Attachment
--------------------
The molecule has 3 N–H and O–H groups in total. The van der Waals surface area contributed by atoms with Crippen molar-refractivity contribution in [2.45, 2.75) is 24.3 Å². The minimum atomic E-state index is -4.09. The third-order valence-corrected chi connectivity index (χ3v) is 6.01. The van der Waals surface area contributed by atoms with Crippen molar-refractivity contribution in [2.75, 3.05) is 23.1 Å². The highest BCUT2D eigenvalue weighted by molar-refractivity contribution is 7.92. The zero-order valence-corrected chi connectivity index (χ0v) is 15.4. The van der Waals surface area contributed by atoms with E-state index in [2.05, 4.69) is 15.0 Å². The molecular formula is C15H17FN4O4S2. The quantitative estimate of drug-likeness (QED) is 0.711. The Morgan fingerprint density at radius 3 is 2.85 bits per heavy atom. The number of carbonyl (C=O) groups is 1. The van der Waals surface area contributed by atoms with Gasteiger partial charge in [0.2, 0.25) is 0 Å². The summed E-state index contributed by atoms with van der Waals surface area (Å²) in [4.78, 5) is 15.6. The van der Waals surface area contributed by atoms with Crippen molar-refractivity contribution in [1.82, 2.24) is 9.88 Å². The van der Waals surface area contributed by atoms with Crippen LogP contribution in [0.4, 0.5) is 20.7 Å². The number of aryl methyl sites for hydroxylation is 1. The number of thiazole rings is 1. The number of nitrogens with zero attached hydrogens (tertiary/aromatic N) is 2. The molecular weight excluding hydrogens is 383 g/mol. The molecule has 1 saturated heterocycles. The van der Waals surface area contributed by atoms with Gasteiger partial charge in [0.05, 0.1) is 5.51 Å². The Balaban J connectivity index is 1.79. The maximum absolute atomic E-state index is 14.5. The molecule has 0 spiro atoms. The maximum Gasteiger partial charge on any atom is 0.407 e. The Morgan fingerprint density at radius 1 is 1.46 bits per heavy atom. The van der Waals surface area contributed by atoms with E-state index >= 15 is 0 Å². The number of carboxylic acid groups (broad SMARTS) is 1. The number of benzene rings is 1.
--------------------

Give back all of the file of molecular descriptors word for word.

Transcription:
The molecule has 3 N–H and O–H groups in total. The van der Waals surface area contributed by atoms with Crippen molar-refractivity contribution in [2.45, 2.75) is 24.3 Å². The minimum atomic E-state index is -4.09. The third-order valence-corrected chi connectivity index (χ3v) is 6.01. The van der Waals surface area contributed by atoms with Crippen molar-refractivity contribution in [2.75, 3.05) is 23.1 Å². The highest BCUT2D eigenvalue weighted by molar-refractivity contribution is 7.92. The zero-order valence-corrected chi connectivity index (χ0v) is 15.4. The van der Waals surface area contributed by atoms with E-state index in [2.05, 4.69) is 15.0 Å². The molecular formula is C15H17FN4O4S2. The quantitative estimate of drug-likeness (QED) is 0.711. The Morgan fingerprint density at radius 3 is 2.85 bits per heavy atom. The number of carbonyl (C=O) groups is 1. The van der Waals surface area contributed by atoms with Gasteiger partial charge in [0.2, 0.25) is 0 Å². The summed E-state index contributed by atoms with van der Waals surface area (Å²) in [4.78, 5) is 15.6. The van der Waals surface area contributed by atoms with Crippen molar-refractivity contribution in [1.82, 2.24) is 9.88 Å². The van der Waals surface area contributed by atoms with Crippen LogP contribution in [0.4, 0.5) is 20.7 Å². The number of aryl methyl sites for hydroxylation is 1. The number of thiazole rings is 1. The number of nitrogens with zero attached hydrogens (tertiary/aromatic N) is 2. The molecular weight excluding hydrogens is 383 g/mol. The molecule has 1 saturated heterocycles. The van der Waals surface area contributed by atoms with Gasteiger partial charge in [0.05, 0.1) is 5.51 Å². The Balaban J connectivity index is 1.79. The maximum absolute atomic E-state index is 14.5. The molecule has 0 spiro atoms. The maximum Gasteiger partial charge on any atom is 0.407 e. The Morgan fingerprint density at radius 1 is 1.46 bits per heavy atom. The van der Waals surface area contributed by atoms with E-state index >= 15 is 0 Å². The number of carboxylic acid groups (broad SMARTS) is 1. The number of benzene rings is 1.